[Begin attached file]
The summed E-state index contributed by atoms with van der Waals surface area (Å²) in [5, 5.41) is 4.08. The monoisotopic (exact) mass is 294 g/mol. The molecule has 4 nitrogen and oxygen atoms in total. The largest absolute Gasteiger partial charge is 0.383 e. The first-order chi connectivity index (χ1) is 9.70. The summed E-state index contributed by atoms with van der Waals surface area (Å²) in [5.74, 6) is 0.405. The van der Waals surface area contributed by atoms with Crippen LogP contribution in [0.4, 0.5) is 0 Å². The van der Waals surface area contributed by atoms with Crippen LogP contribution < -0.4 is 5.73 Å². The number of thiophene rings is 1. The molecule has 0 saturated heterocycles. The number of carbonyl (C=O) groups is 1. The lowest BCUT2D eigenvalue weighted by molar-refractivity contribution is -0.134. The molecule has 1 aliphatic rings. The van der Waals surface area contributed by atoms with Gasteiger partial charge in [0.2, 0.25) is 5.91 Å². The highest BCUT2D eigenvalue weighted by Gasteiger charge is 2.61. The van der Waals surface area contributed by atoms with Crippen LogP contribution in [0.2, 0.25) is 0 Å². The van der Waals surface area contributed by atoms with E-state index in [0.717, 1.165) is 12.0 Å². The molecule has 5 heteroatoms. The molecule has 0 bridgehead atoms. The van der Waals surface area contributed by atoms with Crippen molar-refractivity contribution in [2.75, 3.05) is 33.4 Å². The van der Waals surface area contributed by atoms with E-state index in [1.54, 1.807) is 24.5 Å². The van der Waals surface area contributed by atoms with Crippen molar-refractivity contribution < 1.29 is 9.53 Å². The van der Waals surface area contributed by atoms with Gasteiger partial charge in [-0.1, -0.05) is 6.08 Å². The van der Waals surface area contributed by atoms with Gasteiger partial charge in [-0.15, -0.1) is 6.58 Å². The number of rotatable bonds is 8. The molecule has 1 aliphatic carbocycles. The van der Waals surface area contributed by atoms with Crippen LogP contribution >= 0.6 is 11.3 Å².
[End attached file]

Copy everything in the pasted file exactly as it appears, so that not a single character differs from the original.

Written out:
The summed E-state index contributed by atoms with van der Waals surface area (Å²) in [5, 5.41) is 4.08. The monoisotopic (exact) mass is 294 g/mol. The molecule has 4 nitrogen and oxygen atoms in total. The largest absolute Gasteiger partial charge is 0.383 e. The first-order chi connectivity index (χ1) is 9.70. The summed E-state index contributed by atoms with van der Waals surface area (Å²) in [5.74, 6) is 0.405. The van der Waals surface area contributed by atoms with Crippen LogP contribution in [0.4, 0.5) is 0 Å². The van der Waals surface area contributed by atoms with Crippen LogP contribution < -0.4 is 5.73 Å². The number of thiophene rings is 1. The molecule has 0 saturated heterocycles. The number of carbonyl (C=O) groups is 1. The lowest BCUT2D eigenvalue weighted by molar-refractivity contribution is -0.134. The molecule has 1 aliphatic rings. The van der Waals surface area contributed by atoms with Gasteiger partial charge in [0.2, 0.25) is 5.91 Å². The highest BCUT2D eigenvalue weighted by Gasteiger charge is 2.61. The van der Waals surface area contributed by atoms with Crippen LogP contribution in [0.2, 0.25) is 0 Å². The van der Waals surface area contributed by atoms with E-state index in [0.717, 1.165) is 12.0 Å². The molecule has 5 heteroatoms. The molecule has 0 bridgehead atoms. The van der Waals surface area contributed by atoms with Crippen molar-refractivity contribution in [2.75, 3.05) is 33.4 Å². The van der Waals surface area contributed by atoms with E-state index in [1.54, 1.807) is 24.5 Å². The van der Waals surface area contributed by atoms with Crippen molar-refractivity contribution < 1.29 is 9.53 Å². The van der Waals surface area contributed by atoms with Gasteiger partial charge in [-0.1, -0.05) is 6.08 Å². The van der Waals surface area contributed by atoms with Gasteiger partial charge in [-0.15, -0.1) is 6.58 Å². The number of rotatable bonds is 8. The molecule has 1 aliphatic carbocycles. The van der Waals surface area contributed by atoms with Crippen LogP contribution >= 0.6 is 11.3 Å².